Tatiana Martsinkovskaya

Russia, Russian state university for Humanitarians (RGGU-RSUH),
Title : The first and second waves of Covid-19 in the context of crisis and fluid transitivity


In the process of theoretical and empirical research, two types of transitivity were identified and described - crisis and fluid. In crisis transitivity, sharp changes occur in both the socio-cultural situation and the emotional state of people. With fluid transitivity, changes occur gradually, but the uncertainty of the situation is constantly increasing, so the assessment of the situation and attitudes towards changes go slowly but inevitably. Depending on the personal characteristics, transitivity psychologically manifests itself in either getting used to the situation with the ability to continue active life, or in depression. Personal characteristics were identified that positively correlate with coping with fluid transitivity - these are tolerance to uncertainty, openness and, less pronounced, conscientiousness. Negative correlations were obtained with such traits as extraversion and emotionality. We assumed that the psychological phenomenology of the first and second waves of quarantine is similar to the phenomenology of crisis (first wave) and fluid (second wave) transitivity. In both cases, there is either a sharp and radical changes in the whole situation and a restructuring of the living space, or a replication of an already familiar scenario, which can continue with some variations for an indefinitely long time. Based on this, we repeat our diagnostic and ad the attitude to activities in a distant format - Zoom, Skype. The results showed almost complete coincidence of the data obtained in a situation of crisis and the first wave of quarantine, but data of fluid transitivity and second wave differed significantly. Analysis of the results showed that the inclusion of virtual space blurred the picture. The more people get used to the distribution of time in both spaces, the less pronounced the relationship between depression and personal qualities. It does not depend on age, but only on openness and the tolerance to online format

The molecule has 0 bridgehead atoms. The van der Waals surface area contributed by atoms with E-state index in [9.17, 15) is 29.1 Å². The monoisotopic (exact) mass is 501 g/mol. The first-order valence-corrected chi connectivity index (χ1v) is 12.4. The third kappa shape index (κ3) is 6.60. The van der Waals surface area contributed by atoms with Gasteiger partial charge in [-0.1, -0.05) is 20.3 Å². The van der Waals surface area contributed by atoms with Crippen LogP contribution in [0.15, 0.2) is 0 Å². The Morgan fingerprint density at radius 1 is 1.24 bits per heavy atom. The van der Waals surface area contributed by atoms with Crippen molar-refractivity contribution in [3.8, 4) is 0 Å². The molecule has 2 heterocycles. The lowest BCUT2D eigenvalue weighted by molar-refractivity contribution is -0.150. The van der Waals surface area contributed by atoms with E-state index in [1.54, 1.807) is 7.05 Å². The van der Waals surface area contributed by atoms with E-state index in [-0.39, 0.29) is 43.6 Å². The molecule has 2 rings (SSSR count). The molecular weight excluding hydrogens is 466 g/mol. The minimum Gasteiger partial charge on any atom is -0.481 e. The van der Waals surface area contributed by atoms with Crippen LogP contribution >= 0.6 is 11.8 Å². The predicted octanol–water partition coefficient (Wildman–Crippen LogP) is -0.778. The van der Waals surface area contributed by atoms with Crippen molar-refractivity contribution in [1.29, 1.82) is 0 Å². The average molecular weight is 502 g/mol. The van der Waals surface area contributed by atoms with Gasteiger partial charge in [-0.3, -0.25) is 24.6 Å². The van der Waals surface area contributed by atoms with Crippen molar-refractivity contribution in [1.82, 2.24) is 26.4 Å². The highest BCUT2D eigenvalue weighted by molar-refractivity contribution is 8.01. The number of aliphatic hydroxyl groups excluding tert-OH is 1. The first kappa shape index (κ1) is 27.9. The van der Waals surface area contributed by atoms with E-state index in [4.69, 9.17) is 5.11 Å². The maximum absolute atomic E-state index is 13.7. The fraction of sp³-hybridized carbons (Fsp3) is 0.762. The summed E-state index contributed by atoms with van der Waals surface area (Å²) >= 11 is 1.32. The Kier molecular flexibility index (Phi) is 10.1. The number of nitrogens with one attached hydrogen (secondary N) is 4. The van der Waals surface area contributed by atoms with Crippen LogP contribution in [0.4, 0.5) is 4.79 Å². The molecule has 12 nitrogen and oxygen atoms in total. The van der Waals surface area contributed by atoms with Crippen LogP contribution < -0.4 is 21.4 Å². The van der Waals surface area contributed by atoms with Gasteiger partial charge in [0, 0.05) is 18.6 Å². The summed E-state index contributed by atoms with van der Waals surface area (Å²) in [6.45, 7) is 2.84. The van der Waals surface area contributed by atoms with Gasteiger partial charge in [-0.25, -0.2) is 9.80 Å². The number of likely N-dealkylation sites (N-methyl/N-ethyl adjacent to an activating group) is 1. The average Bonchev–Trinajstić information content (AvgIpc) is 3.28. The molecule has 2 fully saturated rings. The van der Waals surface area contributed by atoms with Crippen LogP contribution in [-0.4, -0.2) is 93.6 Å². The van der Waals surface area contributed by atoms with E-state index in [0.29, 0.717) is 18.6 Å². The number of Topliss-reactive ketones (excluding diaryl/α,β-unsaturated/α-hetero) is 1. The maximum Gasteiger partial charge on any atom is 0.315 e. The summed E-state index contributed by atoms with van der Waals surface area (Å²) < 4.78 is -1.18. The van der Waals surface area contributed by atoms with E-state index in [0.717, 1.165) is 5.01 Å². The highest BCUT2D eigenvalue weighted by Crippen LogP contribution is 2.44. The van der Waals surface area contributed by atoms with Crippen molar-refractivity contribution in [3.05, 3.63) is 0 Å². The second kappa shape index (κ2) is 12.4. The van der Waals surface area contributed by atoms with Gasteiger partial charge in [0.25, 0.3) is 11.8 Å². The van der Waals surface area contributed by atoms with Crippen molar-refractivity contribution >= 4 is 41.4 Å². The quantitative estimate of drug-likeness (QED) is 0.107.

Tatiana Martsinkovskaya has completed her PhD in 1990 at Moscow State University, and 5 years later, in 1995 became professor of psychology, also at Moscow State University. Till 2016 year worked at Psychological institute as the director of department. Now is the director of Institute of Psychology, Russian state university for Humanitarians (RGGU-RSUH). She has over 300 publications that have been cited over 3700 times and her publication H-index is 27. She has several grants and is the editor-in-chief in two journals as well as the member of editorial board of reputed journals